Bright colors mark the things outside this malaise: a butterfly, a bit of grass, a street performer, a goldfish that speaks and tags along in the breast pocket of the rumpled shirt draped over your bloated, TV dinner-fed body. The monotony, see, causes the protagonist’s mind to wander. He’ll imagine himself perpetually drowning, shrunken down to be crushed by the shoes of his co-workers, and fed into a machine to be squashed into a cube. With a striking low-detail look and fixed camera angles that create a backdrop of vast societal routine, where people on escalators crisscross in the background like spiderwebs, Mosaic’s imagery is often evocative. But it’s too often in service of such ludicrously trite material.

To some degree, what the game gets right is the feel of monotony. It presents the same apartment day after day, intentionally filled with the same tasks to perform. Eventually, perhaps, you just stop doing them. There’s no reason to tidy your hair when there’s no one around to impress, no reason to check the mail because the only people who care about you are the companies sending “overdue” notices, and no reason to even turn on the lights because you can see what you need to see just fine in the dark. So you stop, acclimating to a routine and streamlining wherever possible. It’s even a little sad.

Mosaic was originally released as an Apple Arcade game, and it feels strange outside that context, where it would otherwise be a functional, fleeting experience among so many others, a small diversion. The game seems tailor-made for that environment, not just because the PC controls are a little clumsy, but because its sleek aesthetics and simulation of banal, interconnected smartphone activities—a vapid clicker game, a Bitcoin-esque tracker, a heteronormative dating app where everyone looks the same—seem to directly critique the overpowering Apple ecosystem. But to consider Mosaic’s original context only makes it seem more toothless, as the game is a pretty, polite, and ultimately limp act of protest you can conveniently prod at between bouts of scrolling through social media feeds.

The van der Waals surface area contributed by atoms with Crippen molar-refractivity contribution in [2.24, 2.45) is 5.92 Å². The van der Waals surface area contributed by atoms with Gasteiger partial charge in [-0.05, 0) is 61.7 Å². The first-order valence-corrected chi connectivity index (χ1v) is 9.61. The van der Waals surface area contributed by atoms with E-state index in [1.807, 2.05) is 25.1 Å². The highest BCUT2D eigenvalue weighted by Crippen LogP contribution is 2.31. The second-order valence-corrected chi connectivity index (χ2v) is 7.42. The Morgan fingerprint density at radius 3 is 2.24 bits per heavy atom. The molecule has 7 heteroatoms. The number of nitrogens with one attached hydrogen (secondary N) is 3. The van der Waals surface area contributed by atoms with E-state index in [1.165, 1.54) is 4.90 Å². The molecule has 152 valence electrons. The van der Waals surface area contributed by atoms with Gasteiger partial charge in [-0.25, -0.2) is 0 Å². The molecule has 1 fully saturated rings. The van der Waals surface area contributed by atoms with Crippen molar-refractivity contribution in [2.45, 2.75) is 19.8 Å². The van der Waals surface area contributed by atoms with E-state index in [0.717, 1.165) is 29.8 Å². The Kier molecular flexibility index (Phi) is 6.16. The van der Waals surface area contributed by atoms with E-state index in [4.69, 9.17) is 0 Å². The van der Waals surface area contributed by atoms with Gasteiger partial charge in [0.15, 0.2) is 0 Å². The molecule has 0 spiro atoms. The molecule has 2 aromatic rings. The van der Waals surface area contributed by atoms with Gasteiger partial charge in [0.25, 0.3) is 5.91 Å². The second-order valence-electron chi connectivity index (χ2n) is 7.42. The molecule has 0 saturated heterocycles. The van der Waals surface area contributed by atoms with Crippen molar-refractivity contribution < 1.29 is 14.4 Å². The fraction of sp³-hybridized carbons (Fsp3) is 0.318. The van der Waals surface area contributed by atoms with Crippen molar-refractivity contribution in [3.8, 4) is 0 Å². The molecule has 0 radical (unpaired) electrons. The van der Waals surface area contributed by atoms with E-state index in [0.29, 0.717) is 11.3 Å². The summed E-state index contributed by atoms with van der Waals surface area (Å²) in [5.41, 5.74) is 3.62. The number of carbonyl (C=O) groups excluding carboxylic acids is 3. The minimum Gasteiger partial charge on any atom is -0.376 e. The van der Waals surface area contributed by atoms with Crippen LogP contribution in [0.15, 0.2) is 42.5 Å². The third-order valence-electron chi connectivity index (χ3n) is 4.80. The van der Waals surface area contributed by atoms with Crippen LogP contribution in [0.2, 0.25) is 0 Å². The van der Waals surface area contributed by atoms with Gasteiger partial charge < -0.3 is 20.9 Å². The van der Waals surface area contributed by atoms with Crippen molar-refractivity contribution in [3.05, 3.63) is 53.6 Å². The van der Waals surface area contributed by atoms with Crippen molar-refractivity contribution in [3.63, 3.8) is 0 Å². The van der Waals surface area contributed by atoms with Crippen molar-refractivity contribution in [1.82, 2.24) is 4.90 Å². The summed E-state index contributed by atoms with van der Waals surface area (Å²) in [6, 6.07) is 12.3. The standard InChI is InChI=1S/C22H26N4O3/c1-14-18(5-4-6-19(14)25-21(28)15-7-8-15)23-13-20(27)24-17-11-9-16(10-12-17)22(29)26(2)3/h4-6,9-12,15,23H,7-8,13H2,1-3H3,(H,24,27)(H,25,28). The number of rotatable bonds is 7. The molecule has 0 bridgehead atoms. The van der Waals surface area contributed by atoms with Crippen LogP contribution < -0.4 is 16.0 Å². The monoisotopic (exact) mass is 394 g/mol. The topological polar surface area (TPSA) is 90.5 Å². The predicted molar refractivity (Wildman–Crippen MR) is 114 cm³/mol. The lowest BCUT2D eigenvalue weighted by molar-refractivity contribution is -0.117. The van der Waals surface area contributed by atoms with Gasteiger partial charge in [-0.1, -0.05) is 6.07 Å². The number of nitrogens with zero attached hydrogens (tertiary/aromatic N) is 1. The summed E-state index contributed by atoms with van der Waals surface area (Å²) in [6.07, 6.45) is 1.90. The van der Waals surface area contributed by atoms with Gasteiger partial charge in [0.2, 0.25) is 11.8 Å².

The game was reviewed using a review code provided by Raw Fury.

Developer: Krillbite Studios Publisher: Raw Fury Platform: PC Release Date: December 5, 2019 ESRB: T ESRB Descriptions: Blood, violence Buy: Game

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Review: Shenmue 3 Brings Philosophical Depth to Video Game Action

The game fulfills a vision of steadfast humanity within the framework of a martial arts revenge tale.




Shenmue 3
Photo: Deep Silver

Today’s most popular video games don’t lack for comprehensive in-game instructions, waypoint-ridden maps, and streamlined actions, all of which can make players feel at ease and in control. Ignoring such conventions, Shenmue 3 often avoids explicit detail about its functions—one amusing line of combat tutorial text simply reads, “Just hit the [face] buttons”—and encourages the player to talk to individuals to get directions. This stripped-down approach recalls, to some extent, the way video games used to be made in the late 1990s and early 2000s, the time period when the first two Shenmue entries graced the Sega Dreamcast. But it’s also representative of the artistic conviction of series creator Yu Suzuki, who uses deliberate pacing, down-to-earth character interactions, and mundane activities to fulfill a vision of steadfast humanity within the framework of a martial arts revenge tale.